Growing up through three wars in Iraq, Sarhang Hamasaeed gained an early appreciation for the importance of conflict resolution. He vividly remembers an Iranian fighter jet bombarding his hometown at the outset of the Iran-Iraq war, when he was only 5 years old.

“I said that, one day, once I became a professional and had the capability, I would be part of whatever organization would foster a culture of peacebuilding,” he said.

Today Hamasaeed, a Fulbright scholar and 2007 Master of International Development Policy graduate, is fulfilling this goal by serving as a Program Officer for Iraq and North Africa at the U.S. Institute of Peace (USIP). USIP was created by the U.S. Congress in 1984 to promote the resolution of conflicts among the nations and peoples of the world through nonviolent means.

Since joining USIP in February 2011, Hamasaeed has worked to defuse violent conflict in Iraq through programs that train networks of mediators and empower minority communities.

One such program, the Network of Iraqi Facilitators, is a group of 40 individuals throughout Iraq who are trained by USIP to find peaceful solutions to disputes. Their efforts have led to reduction in violence in even the most heated areas of Iraq such as Baghdad and Anbar.

In addition, USIP and the Institute for International Law and Human Rights partnered in 2010 to convene the Alliance of Iraqi Minorities, a group of 65 individuals and civil society organizations that promote minority rights and build links among minority communities and the larger Iraqi population. The Institute for International Law and Human Rights helps states in transition to democracy develop the capacity to promote human rights and the rule of law.

“The alliance worked with the minority caucus in Parliament in 2012 to introduce a clause that allows for a fair distribution of the Iraqi budget,” Hamasaeed said. “This has meant that more money came to these areas for projects like the construction of schools, health clinics, water projects and roads that will positively affect the well-being and lives of Iraqi minorities.”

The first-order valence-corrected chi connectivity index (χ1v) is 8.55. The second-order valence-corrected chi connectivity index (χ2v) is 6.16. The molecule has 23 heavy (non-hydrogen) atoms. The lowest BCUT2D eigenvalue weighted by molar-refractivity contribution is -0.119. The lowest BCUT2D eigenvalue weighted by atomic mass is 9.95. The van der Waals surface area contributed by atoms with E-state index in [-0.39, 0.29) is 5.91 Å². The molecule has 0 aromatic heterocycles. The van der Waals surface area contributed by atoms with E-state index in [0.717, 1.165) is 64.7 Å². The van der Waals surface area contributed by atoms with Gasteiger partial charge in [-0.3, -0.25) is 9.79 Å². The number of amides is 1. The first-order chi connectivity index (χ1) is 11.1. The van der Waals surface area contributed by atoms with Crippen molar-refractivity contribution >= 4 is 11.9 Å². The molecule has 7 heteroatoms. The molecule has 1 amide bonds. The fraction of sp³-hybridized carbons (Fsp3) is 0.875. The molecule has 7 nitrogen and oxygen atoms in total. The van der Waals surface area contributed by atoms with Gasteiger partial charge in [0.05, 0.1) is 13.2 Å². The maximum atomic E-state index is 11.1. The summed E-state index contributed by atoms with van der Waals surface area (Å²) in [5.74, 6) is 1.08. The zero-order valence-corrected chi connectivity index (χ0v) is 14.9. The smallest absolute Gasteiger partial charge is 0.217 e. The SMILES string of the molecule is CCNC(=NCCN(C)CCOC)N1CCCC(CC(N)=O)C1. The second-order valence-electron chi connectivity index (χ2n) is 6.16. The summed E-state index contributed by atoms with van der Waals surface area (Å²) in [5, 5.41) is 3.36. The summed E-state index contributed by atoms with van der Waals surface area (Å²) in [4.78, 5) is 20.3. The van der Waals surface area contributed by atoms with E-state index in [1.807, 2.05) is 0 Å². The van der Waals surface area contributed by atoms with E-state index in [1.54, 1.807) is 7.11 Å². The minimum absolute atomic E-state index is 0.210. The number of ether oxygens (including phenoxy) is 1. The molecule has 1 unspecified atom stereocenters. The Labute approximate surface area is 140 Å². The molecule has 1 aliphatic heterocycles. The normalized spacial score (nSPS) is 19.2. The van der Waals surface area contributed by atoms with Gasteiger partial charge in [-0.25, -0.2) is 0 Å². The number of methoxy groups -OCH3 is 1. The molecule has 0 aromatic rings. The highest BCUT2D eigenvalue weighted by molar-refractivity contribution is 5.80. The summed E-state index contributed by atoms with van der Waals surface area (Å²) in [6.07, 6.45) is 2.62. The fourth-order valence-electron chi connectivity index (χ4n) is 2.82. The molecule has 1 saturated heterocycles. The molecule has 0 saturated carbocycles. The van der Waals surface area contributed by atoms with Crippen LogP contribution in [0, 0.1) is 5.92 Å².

The alliance also worked with the Ministry of Education to include the names of Iraqi religious minorities in the elementary and intermediate school curriculum for the first time in history. Further changes are expected to follow that will provide children with information about the intellectuals and literary works of these communities so they are better known and appreciated by the Iraqi population as a whole.

“In recent years, the minorities have been severely attacked by terrorists and other violent groups because of misperceptions,” Hamasaeed said. “Hopefully these efforts will bridge the relationship.”

USIP also invests in the future of its peacebuilding efforts by actively engaging Iraqi youth. In 2011, USIP introduced the reality TV show Salam Shabab, which brought together youth from six different Iraqi provinces to participate in a variety of challenges in which they worked together as a team.

“Youth are critical to the future of peacebuilding,” Hamasaeed said. “Through Salam Shabab, they get to recognize the diversity of Iraqi society and hopefully go back and become ambassadors for peace.”

Hamasaeed brought more than 10 years of strategy, management, and monitoring and evaluation experience to his role at USIP. While serving as Deputy Director General at the Council of Ministers of the Kurdistan Regional Government of Iraq after his graduation from Duke University, he led efforts to modernize information technology to improve governance and service delivery.

For example, he worked to develop and issue biometric ID cards to the region’s civil servants to create a standard and secure identification system for employees and provide a basis for the future use of e-government systems. He also assisted in the creation of an Information Technology Academy and helped build an electronic human resources system to collect employee data and help measure the ratio of service providers to the population.

“What I take pride in is trying to introduce changes to the way an organization works by focusing efforts on results,” he said.

Hamasaeed said that the training he received at Duke helped him in his efforts to better evaluate projects and improve outcomes. He called the Master of International Development Policy program a life-changing experience, socially as well as academically.

“The Sanford School places a high value on the personal relationship,” Hamasaeed said. “Arriving on day one, you feel that there is family waiting for you.”

He added that Duke gave him the tools – and the hope – that he needed to effect positive change in Iraq.

“We thought that we were unique,” said Hamasaeed, referring to the challenges that Iraq is facing. “My two years at Duke took me through all kinds of case studies and experiences of other countries that have gone through similar problems over the years. That was very helpful in the sense that you are not alone in this.”

Comments are closed.

Close Search Window